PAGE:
Support the news
A key congressman who’s leading the House’s plans to roll back regulations that were put on banks after the financial crisis has one word for critics who say trimming Dodd-Frank will cause another crash: “Hogwash.”
“We are losing a community bank or credit union every other day in America and they're not dying of natural causes,” U.S. Rep. Jeb Hensarling, a Republican of Texas, told On Point Thursday. “A law that ostensibly was drafted in order to deal with Wall Street has hit Main Street.”
Hensarling is the chairman of the House Financial Services Committee. The U.S. Senate is currently considering its own version of the Dodd-Frank rollback, but any differences between the Senate plan and the House plan have to be hammered out.
Some Democrats have joined with Republicans in the Senate to move that proposal forward. The centerpiece of that legislation would ease regulations and compliance rules on banks with between $50 billion and $250 billion in assets.
Dodd-Frank critics say the law forces too many smaller banks to meet onerous requirements, like so-called "stress tests" to make sure they won't fail.
We also spoke with Erica Werner, Washington Post congressional reporter, Jared Bernstein, senior fellow at the Center on Budget and Policy Priorities, and Tom Easton, American finance editor at The Economist. The full show is available here:
Here are some highlights with our conversation with Hensarling, hosted by Meghna Chakrabarti:
Just quickly if you could describe to us what the key differences between the proposal in the House versus the Senate.
“The House vision is, we want bankers to be able to help capitalize small businesses, help capitalize the American dream, but they need to have a sufficient level of capital themselves. We believe the answer to maximum economic growth and to minimize the risk of financial instability is large amounts of private capital, not lots amount of federal control. And so we balance a deregulatory effort with very high levels of private capital. And so that's the basic difference.
“Now having said that I understand the Senate is producing a group of bipartisan bills. We have taken component parts of the Choice Act and we have voted on them on an individualized basis. We're now up to about four dozen different bills, and it passed with overwhelming bipartisan votes that would help our small banks, our credit unions some of the regional banks to help let capital flow in. So we expect whatever the Senate produces, they're going to have to negotiate with the House because we have our series of bipartisan bills as well."
Congressman Hensarling though let me ask you, I've been seeing people on the Senate side of things saying that if there are major provisions that come into a bill from the House that they may lose the bipartisan support they have there.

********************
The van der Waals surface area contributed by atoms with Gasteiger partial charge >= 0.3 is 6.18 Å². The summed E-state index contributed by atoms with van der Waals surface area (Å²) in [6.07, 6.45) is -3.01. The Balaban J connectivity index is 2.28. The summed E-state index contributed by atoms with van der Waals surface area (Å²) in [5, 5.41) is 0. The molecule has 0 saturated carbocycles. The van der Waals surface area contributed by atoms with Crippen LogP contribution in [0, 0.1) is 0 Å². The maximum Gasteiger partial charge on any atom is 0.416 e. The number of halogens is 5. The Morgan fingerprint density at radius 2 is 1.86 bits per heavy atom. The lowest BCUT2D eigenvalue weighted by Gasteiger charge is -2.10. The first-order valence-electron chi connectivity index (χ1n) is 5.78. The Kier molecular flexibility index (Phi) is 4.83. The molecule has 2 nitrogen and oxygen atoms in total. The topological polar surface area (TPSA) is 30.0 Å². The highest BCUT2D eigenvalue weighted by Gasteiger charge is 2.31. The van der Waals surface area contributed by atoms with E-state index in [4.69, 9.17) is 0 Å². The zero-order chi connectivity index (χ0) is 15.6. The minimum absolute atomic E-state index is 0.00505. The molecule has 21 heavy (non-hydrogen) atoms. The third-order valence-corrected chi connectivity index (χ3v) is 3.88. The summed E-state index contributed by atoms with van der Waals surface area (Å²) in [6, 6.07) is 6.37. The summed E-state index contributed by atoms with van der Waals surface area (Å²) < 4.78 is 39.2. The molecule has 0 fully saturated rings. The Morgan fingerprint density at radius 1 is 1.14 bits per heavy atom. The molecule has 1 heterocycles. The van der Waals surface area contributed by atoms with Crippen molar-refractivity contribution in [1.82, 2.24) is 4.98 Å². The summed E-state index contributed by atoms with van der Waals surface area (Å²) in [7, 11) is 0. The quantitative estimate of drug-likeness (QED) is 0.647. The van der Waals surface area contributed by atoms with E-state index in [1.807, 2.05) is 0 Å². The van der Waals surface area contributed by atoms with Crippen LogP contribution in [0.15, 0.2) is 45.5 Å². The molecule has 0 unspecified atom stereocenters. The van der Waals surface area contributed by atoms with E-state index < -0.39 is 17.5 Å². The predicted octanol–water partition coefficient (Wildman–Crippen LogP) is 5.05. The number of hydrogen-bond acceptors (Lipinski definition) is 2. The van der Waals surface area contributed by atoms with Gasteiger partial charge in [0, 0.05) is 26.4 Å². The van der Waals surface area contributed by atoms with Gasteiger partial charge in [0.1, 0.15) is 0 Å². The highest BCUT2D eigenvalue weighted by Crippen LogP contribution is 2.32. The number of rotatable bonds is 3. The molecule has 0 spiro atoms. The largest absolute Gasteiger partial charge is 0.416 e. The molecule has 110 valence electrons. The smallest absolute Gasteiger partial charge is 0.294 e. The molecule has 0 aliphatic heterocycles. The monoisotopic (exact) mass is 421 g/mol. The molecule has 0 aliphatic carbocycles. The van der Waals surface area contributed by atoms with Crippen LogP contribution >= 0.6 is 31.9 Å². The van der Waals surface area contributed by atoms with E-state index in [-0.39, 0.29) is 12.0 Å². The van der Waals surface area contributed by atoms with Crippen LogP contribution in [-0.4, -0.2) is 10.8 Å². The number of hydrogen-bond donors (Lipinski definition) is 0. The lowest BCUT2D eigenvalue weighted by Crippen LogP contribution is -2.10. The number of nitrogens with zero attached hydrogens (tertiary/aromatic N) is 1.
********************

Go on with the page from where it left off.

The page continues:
"Well I don't know. I'm looking at a bill H.R. 477 by Mr. Huizenga of Michigan that passed the House 426-0. I don't see that in the Senate bill. I've got a bill from Mr. McHenry, H.R. 1219, that passed the House 417-3. I've got a bill from Mr. Hultgren in Illinois that passed 331-80.
"These aren't partisan bills, they're not Republican bills, they're bipartisan bills and they're all about ensuring that credit flows to our constituents so that they can buy a car, go on a family vacation, send a kid to college. And the House will not be ignored. There are two different sides of the Capitol the House will not be ignored. We will not rubberstamp what the Senate does."
We've heard throughout this hour from callers and folks commenting online that they're very concerned that loosening regulations in Dodd Frank, it's being done for the greed of the financial industry and could lead us to another crisis. What's your response to them?
“Hogwash. It would probably be what I would say. We are losing a community bank or credit union every other day in America and they're not dying of natural causes. Again a law that ostensibly was drafted in order to deal with Wall Street has hit Main Street. Talk to any community bank or any president of the credit union and they will tell you this after Dodd-Frank, this is statistically verifiable, the big banks have gotten bigger. They can handle the weight, the load and the expense of this regulatory burden.
“Again, the answer ought to be more capital — a greater capital buffer, greater liquidity ratios. It shouldn't be that federal government will micromanage our credit system. We don't want Washington in charge of allocating credit. That's what helped get us into that problem in the first place. Putting people into homes they could not afford to keep. It was terrible for the families and it was terrible for the economy."
This segment aired on March 8, 2018.
Support the news